Nuclear utilities have many kilometres of piping buried in a relatively small physical area resulting in what has been called a “spaghetti bowl”. Until recently, much of this piping has been neglected and considered “out of sight / out of mind” therefore given a low operational impact. However, current failures have raised the profile of buried piping maintenance with both utilities and regulators.

Buried piping programs face many of the challenges familiar to well run maintenance programs, but these challenges are compounded for a number of reasons. This paper will discuss how Atomic Energy of Canada Limited (AECL) Nuclear Laboratories have partnered with utilities, service providers, CANDU Owners Group (COG), and the Electric Power Research Institute (EPRI) to provide support to the development and implementation of maintenance programs for buried piping.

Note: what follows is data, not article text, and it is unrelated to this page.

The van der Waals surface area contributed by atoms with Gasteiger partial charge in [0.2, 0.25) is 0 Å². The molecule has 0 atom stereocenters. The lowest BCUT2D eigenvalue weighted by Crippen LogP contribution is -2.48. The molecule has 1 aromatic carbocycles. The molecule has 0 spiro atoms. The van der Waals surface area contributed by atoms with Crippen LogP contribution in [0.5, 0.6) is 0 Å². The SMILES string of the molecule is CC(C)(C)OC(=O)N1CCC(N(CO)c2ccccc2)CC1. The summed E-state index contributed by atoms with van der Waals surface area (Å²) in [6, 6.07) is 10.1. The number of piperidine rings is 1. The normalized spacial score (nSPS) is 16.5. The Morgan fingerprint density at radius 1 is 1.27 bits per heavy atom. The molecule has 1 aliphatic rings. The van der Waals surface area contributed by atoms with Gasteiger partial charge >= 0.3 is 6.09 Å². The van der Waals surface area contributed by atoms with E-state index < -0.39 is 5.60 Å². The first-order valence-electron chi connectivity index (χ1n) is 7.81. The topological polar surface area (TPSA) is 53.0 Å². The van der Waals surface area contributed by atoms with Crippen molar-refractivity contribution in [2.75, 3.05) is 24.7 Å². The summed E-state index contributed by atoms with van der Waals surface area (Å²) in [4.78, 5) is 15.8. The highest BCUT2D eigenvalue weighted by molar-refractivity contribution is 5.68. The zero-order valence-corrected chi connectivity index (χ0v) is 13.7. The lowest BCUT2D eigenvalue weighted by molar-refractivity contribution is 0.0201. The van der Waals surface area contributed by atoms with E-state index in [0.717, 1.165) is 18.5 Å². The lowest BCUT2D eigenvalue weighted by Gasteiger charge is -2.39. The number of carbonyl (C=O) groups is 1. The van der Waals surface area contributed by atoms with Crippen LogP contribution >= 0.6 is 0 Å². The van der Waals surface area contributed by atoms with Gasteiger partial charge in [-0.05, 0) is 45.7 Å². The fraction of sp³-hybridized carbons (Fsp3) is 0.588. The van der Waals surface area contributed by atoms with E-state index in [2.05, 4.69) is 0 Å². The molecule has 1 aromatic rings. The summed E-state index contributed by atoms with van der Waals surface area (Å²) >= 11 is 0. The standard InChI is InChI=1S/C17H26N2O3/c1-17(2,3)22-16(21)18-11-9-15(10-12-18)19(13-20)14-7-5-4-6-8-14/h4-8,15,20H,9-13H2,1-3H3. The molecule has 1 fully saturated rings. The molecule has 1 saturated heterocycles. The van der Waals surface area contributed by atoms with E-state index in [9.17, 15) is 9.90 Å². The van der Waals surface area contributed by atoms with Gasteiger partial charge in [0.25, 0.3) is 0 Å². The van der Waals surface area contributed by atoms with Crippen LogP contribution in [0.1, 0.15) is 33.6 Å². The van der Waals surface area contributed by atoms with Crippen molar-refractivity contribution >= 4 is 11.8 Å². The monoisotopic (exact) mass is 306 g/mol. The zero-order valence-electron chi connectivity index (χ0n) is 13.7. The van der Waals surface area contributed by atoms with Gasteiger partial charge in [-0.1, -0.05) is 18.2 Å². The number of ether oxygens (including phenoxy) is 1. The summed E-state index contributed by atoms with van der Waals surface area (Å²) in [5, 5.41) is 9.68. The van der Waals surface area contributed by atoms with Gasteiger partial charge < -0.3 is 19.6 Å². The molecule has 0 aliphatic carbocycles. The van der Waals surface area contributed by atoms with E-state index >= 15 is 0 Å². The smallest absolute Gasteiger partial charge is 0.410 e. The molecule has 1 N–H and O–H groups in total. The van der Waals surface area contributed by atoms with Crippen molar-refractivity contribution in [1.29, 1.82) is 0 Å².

Initially, AECL developed station strategy manuals to establish a mechanism to ensure a proficient ongoing program. As part of this program, extensive data on the systems was collected using station records. This data was then used to produce risk informed assessments, with the help of EPRI’s BPWORKS™ software, and ultimately the selection of inspection locations. Lessons learned from this work have not only been integrated into the station’s buried piping program, but also incorporated into improvements to the EPRI BPWORKS software.

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